Biden’s Climate All Stars – WSJ


Nominee for Secretary of Energy, Jennifer Granholm, speaks at the Queen theater on December 19, 2020 in Wilmington, Del.


Joshua Roberts/Getty Images

Joe Biden

has unveiled what he called his climate cabinet appointees, and progressives are calling it an “all star” list. That depends on your point of view. One of the stars is former Michigan Gov.

Jennifer Granholm

to lead the Department of Energy, and the choice suggests a return to climate corporate subsidies.

DOE’s main duties are to oversee nuclear sites, set efficiency standards and dole out government largesse. But her credential for Mr. Biden may be that, during her governorship from 2003 to 2011, Ms. Granholm handed out hundreds of millions of dollars to politically favored startups to create “green jobs.” Many of her bets failed.

Take fledgling electric-car battery manufacturer A123 Systems, which was awarded a $249 million DOE grant plus $125 million in state tax credits. Plagued by manufacturing problems, A123 went bankrupt in 2012. China’s Wanxiang Group bought most of its assets.

A123’s customer, Fisker Automotive, also went bust in 2013 after receiving a $192 million DOE loan with the goal of manufacturing a hybrid at a plant located in Mr. Biden’s senatorial backyard. Fisker was backed by prominent liberal investors including

Al Gore.

“Lobbying by all local politicians is said to have won the day for the Wilmington plant,” the Washington Post reported in 2013.

Ms. Granholm also offered battery manufacturer

LG Chem

$125 million on top of the $150 million in federal stimulus dollars it received. While LG Chem is still in business, its employees at the time were caught watching movies and playing games on the clock because they ostensibly had little productive to do.

Then there was the biofuels startup Mascoma, which was awarded $20 million from Ms. Granholm and up to $100 million from DOE for a plant to convert biomass into cellulosic ethanol. The plant was never built. Ms. Granholm also approved $100 million for a renewable energy park that was scrapped.

And don’t forget her dim solar-energy bets including United Solar Ovonic, Evergreen and GlobalWatt. According to the Mackinac Center, the Michigan think tank, only 2.3% of Ms. Granholm’s investments in the state’s main incentive program met their job creation promises. But there’s little accountability for failure in government.

This history is relevant as Mr. Biden and Democrats are again promising more spending to create “green jobs.” Government is a lousy venture capitalist and, more often than not, misallocates scarce capital. Investors these days are piling into electric-car and battery start-ups, betting on government subsidies and tougher emission rules by the Biden Administration that will force-feed electric vehicles. Startups received both during the Obama Administration but still failed because of technical problems and scarce demand.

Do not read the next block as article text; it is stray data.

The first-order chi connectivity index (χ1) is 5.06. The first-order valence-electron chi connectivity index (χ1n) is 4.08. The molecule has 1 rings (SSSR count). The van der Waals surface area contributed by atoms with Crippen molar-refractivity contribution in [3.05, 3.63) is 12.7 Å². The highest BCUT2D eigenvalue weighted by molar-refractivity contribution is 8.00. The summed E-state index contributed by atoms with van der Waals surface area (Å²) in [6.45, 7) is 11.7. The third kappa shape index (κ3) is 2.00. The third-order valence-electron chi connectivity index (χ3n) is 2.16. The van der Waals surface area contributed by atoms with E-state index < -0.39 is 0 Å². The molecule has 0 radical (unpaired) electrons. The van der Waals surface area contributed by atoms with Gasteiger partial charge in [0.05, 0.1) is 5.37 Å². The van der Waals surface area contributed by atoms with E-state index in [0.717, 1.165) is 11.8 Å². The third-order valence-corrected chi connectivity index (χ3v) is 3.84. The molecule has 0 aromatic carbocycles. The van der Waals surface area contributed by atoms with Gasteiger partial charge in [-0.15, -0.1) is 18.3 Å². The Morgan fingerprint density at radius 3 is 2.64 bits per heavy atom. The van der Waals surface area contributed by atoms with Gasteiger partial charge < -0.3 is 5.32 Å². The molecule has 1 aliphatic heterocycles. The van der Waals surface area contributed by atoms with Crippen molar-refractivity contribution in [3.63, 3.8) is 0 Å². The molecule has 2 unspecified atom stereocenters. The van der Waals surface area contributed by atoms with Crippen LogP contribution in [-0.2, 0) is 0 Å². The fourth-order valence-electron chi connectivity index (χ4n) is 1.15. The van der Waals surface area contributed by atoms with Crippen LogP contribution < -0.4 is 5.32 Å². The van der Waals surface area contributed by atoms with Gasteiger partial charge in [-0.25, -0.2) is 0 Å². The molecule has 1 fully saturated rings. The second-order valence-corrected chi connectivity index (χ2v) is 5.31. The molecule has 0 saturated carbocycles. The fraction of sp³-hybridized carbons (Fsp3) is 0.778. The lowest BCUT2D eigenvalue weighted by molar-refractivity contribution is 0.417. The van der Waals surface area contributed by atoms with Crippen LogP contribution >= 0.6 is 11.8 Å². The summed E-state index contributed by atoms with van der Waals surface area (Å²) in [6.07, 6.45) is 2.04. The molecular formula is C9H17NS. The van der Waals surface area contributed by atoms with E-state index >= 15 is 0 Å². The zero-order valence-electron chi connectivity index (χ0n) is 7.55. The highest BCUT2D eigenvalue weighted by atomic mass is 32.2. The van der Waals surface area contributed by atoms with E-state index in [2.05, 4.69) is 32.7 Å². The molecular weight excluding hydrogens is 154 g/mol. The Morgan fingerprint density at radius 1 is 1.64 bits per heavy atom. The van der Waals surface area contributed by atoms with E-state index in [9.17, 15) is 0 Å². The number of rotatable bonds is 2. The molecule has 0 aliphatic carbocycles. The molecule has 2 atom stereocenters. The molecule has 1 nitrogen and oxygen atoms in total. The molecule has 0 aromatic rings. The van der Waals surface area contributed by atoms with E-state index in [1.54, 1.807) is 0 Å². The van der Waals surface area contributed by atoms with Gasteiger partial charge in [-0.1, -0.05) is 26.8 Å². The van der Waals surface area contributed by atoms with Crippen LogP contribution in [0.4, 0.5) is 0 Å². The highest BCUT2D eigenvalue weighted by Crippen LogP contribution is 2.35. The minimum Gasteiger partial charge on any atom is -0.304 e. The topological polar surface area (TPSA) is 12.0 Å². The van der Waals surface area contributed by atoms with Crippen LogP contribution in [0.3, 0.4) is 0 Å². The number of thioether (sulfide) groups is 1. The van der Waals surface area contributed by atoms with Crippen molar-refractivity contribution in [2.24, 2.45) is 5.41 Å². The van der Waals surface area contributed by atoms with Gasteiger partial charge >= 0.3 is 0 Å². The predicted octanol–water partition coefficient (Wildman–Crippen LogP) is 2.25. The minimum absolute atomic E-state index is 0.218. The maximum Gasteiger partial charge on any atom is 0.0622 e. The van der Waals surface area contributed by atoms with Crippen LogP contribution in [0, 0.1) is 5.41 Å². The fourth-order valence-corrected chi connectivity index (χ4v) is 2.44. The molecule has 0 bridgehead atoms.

Mr. Biden has also tapped North Carolina environmental regulator

Michael Regan

for EPA Administrator. Progressives are praising Mr. Biden’s choice of a black American after lobbying hard against California Air Resources Board director

Mary Nichols

because she was insufficiently concerned with “environmental injustice.”

They’re right, in an ironic way. Ms. Nichols has been the driving force behind California’s cap-and-trade program, electric vehicle mandate, pie-in-the-sky renewable electricity requirements, and diesel engine emissions rules. Those have combined to destroy tens of thousands of middle-class jobs and raise energy costs for California’s poor. The climate lobby nonetheless said she didn’t do enough to put fossil-fuel producers out of business.

“Folks, we’re in a crisis,” Mr. Biden said this month, eliding wildfires, windstorms, hurricanes, flooding and drought all supposedly caused by climate change. Unpacking those falsehoods is a subject for another day. But as always with a progressive “crisis,” the solutions on offer are more subsidies for the politically connected, and more rules, mandates and taxes for everyone else.

Wonder Land: Does politics have a larger purpose than dividing power by multiple categories? Images: Getty Images Composite: Mark Kelly

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Appeared in the December 28, 2020, print edition.


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